The Sapphire branded card is pretty vanilla with nothing out of the ordinary. With the only real change from the reference board being the branding on the heatsink fan unit, the Sapphire card lacks any innovation. I’m guessing they will try their hand at a Toxic version of this card down the road like they did with the X800 Pro and the X700 recently. Otherwise, this is the same card you would get if you ordered an ATI one.
Because of the PCI-Express interface, the card doesn’t need an external power supply like the recent AGP high end cards. PCI-Express allows for more power to be supplied to the card so the exclusion of a molex connector is most welcomed. Also, the card’s design makes it a single slot solution and should make SFF owners and those wanting a single slot card very happy.
One of the nice things about Sapphire’s offerings are the bundles and the X800 XL
card I received features two great games. Splinter Cell: Pandora Tomorrow
and Prince of Persia: Sands of Time
are included along with a good software suite. That’s two well received game that’s a great addition to anyone’s library.
We’re going to be comparing this card to the ATI Radeon X700 Pro
and the WinFast GF6600 GT TDH
. The 6600GT comes in at about $100 less than the MSRP of the Radeon X800 XL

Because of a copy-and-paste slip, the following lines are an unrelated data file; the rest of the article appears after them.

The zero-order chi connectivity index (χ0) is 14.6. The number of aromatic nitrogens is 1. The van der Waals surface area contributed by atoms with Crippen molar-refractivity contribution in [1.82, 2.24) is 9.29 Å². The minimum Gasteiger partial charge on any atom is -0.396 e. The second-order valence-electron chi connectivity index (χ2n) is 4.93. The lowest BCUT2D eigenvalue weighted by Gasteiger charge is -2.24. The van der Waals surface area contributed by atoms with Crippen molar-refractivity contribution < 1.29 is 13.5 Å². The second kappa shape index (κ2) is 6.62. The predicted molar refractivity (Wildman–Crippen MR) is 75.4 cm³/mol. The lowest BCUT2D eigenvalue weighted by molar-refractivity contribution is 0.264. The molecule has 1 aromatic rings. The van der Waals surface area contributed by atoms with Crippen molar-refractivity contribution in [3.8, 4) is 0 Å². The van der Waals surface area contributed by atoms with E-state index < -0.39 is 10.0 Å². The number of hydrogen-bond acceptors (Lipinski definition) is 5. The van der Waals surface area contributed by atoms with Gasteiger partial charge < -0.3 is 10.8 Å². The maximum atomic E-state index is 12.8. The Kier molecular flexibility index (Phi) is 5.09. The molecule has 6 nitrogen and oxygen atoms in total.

. While not really a direct competitor, the card is one of the few PCI-E cards in our office that was closest to the X800 XL
. Our test system includes:
2 OCZ PC3200 256MB of ram
ATI Radeon 200P microATX motherboard
120 GIG Maxtor 7200RPM HD
Windows XP w/ Service Pack 23DMark05
is the only synthetic benchmark we are using today. From their website: It is the first benchmark to require a DirectX9.0 compliant hardware with support for Pixel Shaders 2.0 or higher! By combining high quality 3D tests, CPU tests, feature tests, image quality tools, and much more, 3DMark05 is a premium benchmark for evaluating the latest generation of gaming hardware.
Not surprisingly, the X800 XL
wins handily over the NVIDIA card.
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